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Slow nasal breathing selectively modifies state of consciousness in healthy humans: a psychometric study

Authors:

Abstract

Introduction: Neurophysiological studies in animal models and in humans revealed that mechanical stimulation of olfactory epithelium via odourless air synchronizes neuronal rhythms in cortical and subcortical areas. A study from our group found that “passive” ultra-slow mechanical stimulation of olfactory epithelium alters the state of consciousness in healthy subjects by slowing cerebral rhythms in higher-order areas (e.g. Default Mode Network). The aim is to investigate the role of “active” (i.e. guided by top-down attention) slow nasal breathing on consciousness states. Methods: Sixteen healthy volunteers, with a mean of 1700 hour of Pranayama practice, performed 15 min of Samavritti Pranayama at 2.5 b/min through the nose. As control condition, the same session was performed breathing only through the mouth. Before and after each session, the state of consciousness was measured through the Clinician Administered Dissociative States Scale and the Phenomenology of Consciousness Inventory. Data were analysed with a two-factor (pre/post, nose/mouth) repeated measures ANOVA. Results: Only nasal breathing increased dissociative state (p<0.01) and altered the state of consciousness (p<0.01), with increased introspection (p<0.01) and altered body perception (p<0.05). Conclusions: A breathing-related nasal mechanical stimulation specifically leads to meditative-like, altered state of consciousness.
Slow nasal breathing selectively modifies state of consciousness in
healthy humans: a psychometric study
Andrea Zaccaro1, Danilo Menicucci1, Alice Zito1, Lorenza Melosini2,
Andrea Piarulli1, Angelo Gemignani1,
1 University of Pisa, Department of Surgical- Medical and Molecular Pathology and Critical Care Medicine, Pisa, Italy
2 Azienda Ospedaliero-Universitaria Pisana, Dipartimento Cardio Toraco Vascolare, Pisa, Italy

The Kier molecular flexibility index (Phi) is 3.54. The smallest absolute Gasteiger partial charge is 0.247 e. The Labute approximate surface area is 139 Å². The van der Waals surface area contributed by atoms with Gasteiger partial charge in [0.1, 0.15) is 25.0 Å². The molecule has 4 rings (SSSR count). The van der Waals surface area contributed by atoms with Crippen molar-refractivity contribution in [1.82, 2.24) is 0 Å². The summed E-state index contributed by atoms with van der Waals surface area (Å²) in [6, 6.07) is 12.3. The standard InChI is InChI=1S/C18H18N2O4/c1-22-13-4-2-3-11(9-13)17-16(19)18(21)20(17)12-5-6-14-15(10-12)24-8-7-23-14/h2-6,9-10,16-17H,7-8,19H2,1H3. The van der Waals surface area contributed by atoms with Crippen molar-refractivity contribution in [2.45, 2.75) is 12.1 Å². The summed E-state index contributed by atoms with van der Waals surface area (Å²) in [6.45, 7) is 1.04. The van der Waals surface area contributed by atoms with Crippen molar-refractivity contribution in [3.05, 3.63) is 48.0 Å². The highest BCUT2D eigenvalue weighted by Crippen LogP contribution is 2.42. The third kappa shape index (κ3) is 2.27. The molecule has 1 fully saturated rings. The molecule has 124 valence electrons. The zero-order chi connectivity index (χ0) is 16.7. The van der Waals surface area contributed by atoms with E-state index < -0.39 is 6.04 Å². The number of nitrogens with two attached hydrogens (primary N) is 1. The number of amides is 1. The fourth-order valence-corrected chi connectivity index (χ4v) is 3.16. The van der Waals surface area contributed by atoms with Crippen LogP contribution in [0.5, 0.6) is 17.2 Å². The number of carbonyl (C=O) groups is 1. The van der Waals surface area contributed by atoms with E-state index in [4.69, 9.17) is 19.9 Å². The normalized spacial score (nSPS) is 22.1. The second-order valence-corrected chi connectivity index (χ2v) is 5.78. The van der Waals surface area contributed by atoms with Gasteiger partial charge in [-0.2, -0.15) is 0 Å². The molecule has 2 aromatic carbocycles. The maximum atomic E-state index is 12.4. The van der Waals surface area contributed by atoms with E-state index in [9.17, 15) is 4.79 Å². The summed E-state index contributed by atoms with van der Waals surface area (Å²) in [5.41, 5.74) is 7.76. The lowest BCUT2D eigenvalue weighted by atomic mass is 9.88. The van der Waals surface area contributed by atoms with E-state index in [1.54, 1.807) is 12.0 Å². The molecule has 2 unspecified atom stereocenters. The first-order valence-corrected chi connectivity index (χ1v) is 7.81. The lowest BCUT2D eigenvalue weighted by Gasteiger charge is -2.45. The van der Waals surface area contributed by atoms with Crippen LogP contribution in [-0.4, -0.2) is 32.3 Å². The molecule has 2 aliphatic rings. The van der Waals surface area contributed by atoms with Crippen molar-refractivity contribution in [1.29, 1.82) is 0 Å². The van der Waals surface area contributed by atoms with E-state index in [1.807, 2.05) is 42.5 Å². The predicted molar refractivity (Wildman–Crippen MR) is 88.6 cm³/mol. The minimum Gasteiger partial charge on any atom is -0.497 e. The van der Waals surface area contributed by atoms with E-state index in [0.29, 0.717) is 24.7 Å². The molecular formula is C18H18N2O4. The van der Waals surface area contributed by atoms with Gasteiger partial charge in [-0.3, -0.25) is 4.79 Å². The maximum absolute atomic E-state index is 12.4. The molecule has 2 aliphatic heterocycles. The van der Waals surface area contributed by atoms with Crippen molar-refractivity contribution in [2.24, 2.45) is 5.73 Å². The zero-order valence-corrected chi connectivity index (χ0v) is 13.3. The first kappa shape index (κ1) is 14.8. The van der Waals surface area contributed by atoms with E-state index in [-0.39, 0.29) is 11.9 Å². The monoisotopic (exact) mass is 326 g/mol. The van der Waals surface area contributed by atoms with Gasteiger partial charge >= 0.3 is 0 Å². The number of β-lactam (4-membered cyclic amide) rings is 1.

To investigate the role of “active” (i.e. guided by top-down attention) slow
nasal breathing on consciousness states, directly comparing nasal and
mouth breathing in a group of expert Pranayama practitioners
A breathing-related, nasal
mechanical stimulation
specifically leads to
meditative-like, altered
state of consciousness
Correlation with altered state of consciousness
Delta activity Theta activity
Phenomenolgy of
Cosciousness Inventory,
Pekala, 1991
PCC/Precuneus l-rOA, PHG, EC
MPFC, OFC
Piarulli et al., 2018
Negativa Positiva
   -   |
   -  ||
||
“Only once the nostril channel, usually obstructed by
impurities, is free, the yogi can become able to control the
Prana”
Sample
16 healthy volunteers, Pranayama experts
(12 females, mean age 48y)
State tests
State-Trait Anxiety Inventory (STAI-Y), Positive and Negative Affect
Schedule (PANAS), Clinician-Administered Dissociative State Scale
(CADSS)
Retrospective tests
Amsterdam Resting-State Questionnaire (ARSQ 2.0),
Phenomenology of Consciousness Inventory (PCI)
Electrophysiology
Respirogram (thoracic and abdominal belts)
High density EEG (128 channels)
ECG
Statistics
Repeated-measures ANOVA, two factors within
subjects
Inhalation (6 secs)
Pause (6 secs)
Exhalation (6 secs)
Pause (6 secs)
Retrospective tests
- subscales
PCI: Altered state of consciousness
0.009
PCI: Joy
0.004
PCI: Direction of attention/Introspection
0.004
PCI: Altered body perception
0.049
PCI: Unusual meanings (“sacredness of the experience”)